Poggio alle Mura – The first tangible result of years of intensive clonal research on Montalcino’s native Sangiovese grape.  Estate bottled from the splendidly sun drenched vineyards surrounding the medieval Castello from which it takes its name.  The Brunello di Montalcino is seductive, silky and smoky.  Deep ruby in color with an expressive bouquet of violets, fruits and berries as well as cigar box, cedar and exotic spices. The Rosso di Montalcino is also intense ruby red.  The bouquet is fresh and fruity with typical varietal notes of cherry and blackberry, enriched by more complex hints of licorice, tobacco and hazelnut.  It is full bodied, yet with a soft structure, and a surprisingly long finish. The Poggio alle Mura Brunello di Montalcino Riserva is deep ruby red with garnet reflections and a rich, ample bouquet that hints of prune jam, coffee, cacao and a light balsamic note.  It is full and powerful, with ripe and gentle tannins that make it velvety and harmonious; this wine is supported by a pleasing minerality that to me speaks soundly of that special hillside in southern Montalcino.

SummuS – A wine of towering elegance, SummuS is an extraordinary blend of Sangiovese which contributes body; Cabernet Sauvignon for fruit and structure; and Syrah for elegance, character and a fruity bouquet.  An elegant, complex and harmonious red wine. 

Cum Laude – A complex and elegant red which graduated “With Honors,” characterized by aromas of juicy berries and fresh spices.

Centine – A Cuvee that is more than half Sangiovese, the balanced consisting of equal parts of Cabernet Sauvignon and Merlot.  Vinified in a firm, round style that easily accompanies a wide range of dishes, this is a smooth and fragrantly satisfying wine with international character, and a perennial favorite at my own dinner table.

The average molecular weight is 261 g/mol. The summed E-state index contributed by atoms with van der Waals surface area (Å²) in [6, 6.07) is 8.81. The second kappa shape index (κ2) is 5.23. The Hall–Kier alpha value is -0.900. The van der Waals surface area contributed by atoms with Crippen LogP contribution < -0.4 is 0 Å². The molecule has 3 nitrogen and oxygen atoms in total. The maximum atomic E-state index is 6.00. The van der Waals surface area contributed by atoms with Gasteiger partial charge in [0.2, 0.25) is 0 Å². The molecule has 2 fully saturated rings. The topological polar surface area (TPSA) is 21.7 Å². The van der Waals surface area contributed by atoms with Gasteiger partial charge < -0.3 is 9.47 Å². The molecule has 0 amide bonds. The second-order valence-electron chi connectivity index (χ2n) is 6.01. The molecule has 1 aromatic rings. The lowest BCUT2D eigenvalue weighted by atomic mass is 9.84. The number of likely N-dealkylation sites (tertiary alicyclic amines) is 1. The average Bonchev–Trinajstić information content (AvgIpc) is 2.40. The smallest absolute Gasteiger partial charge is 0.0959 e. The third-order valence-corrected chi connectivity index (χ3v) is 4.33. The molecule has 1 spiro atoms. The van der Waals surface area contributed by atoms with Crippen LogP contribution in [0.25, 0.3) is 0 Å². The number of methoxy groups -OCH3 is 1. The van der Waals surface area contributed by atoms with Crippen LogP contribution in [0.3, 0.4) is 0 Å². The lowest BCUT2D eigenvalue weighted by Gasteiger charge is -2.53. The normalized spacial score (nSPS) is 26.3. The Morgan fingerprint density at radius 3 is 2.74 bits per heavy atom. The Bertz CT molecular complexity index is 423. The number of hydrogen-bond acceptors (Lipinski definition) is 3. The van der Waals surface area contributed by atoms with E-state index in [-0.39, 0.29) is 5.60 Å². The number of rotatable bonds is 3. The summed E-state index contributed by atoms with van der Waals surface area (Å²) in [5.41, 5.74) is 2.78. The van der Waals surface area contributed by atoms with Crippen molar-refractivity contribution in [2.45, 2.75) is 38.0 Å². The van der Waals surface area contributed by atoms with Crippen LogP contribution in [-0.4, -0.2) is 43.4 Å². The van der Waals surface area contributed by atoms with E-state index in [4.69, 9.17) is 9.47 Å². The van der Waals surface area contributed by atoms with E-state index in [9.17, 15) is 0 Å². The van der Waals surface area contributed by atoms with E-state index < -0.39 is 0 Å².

Banfi Chianti Superiore – The “Superiore” designation signifies stricter government regulations regarding production and aging requirements, as compared to regular Chianti.  An intense ruby red wine with fruit forward aromas and floral notes.  This is a round wine with well-balanced acidity and fruit.

Banfi Chianti Classico – An enduring classic: alluring bouquet of black fruit and violets; rich flavors of cherry and leather; supple tannins and good acidity for dining. 

Banfi Chianti Classico Riserva – Produced from select grapes grown in the "Classico" region of Chianti, this dry, fruity and well-balanced red has a full bouquet reminiscent of violets.

Fonte alla Selva Chianti Classico – This is our newest entry into the Chianti arena, coming from a 99 acre estate in Castellina, the heart of the Chianti Classico region.  The wine is a captivating mauve red that smells of cherry, plum and blackberry with hints of spice.  It is round, full and balanced with very good acidity.  

Col di Sasso – Sangiovese and Cabernet Sauvignon.  Luscious, complex and soft with persistent notes of fruit and great Italian style structure.



 Any of John Mariani's books below may be ordered from

   The Hound in Heaven (21st Century Lion Books) is a  novella, and for anyone who loves dogs, Christmas, romance, inspiration, even the supernatural, I hope you'll find this to be a treasured  favorite. The  story concerns how, after a New England teacher, his wife and their two daughters adopt a stray puppy found in their barn in northern Maine, their lives seem full of promise. But when tragedy strikes, their wonderful dog Lazarus and the spirit of Christmas are the only things that may bring his master back from the edge of despair. 


“What a huge surprise turn this story took! I was completely stunned! I truly enjoyed this book and its message.” – Actress Ali MacGraw

“He had me at Page One. The amount of heart, human insight, soul searching, and deft literary strength that John Mariani pours into this airtight novella is vertigo-inducing. Perhaps ‘wow’ would be the best comment.” – James Dalessandro, author of Bohemian Heart and 1906.

“John Mariani’s Hound in Heaven starts with a well-painted portrayal of an American family, along with the requisite dog. A surprise event flips the action of the novel and captures us for a voyage leading to a hopeful and heart-warming message. A page turning, one sitting read, it’s the perfect antidote for the winter and promotion of holiday celebration.” – Ann Pearlman, author of The Christmas Cookie Club and A Gift for my Sister.

“John Mariani’s concise, achingly beautiful novella pulls a literary rabbit out of a hat – a mash-up of the cosmic and the intimate, the tragic and the heart-warming – a Christmas tale for all ages, and all faiths. Read it to your children, read it to yourself… but read it. Early and often. Highly recommended.” – Jay Bonansinga, New York Times bestselling author of Pinkerton’s War, The Sinking of The Eastland, and The Walking Dead: The Road To Woodbury.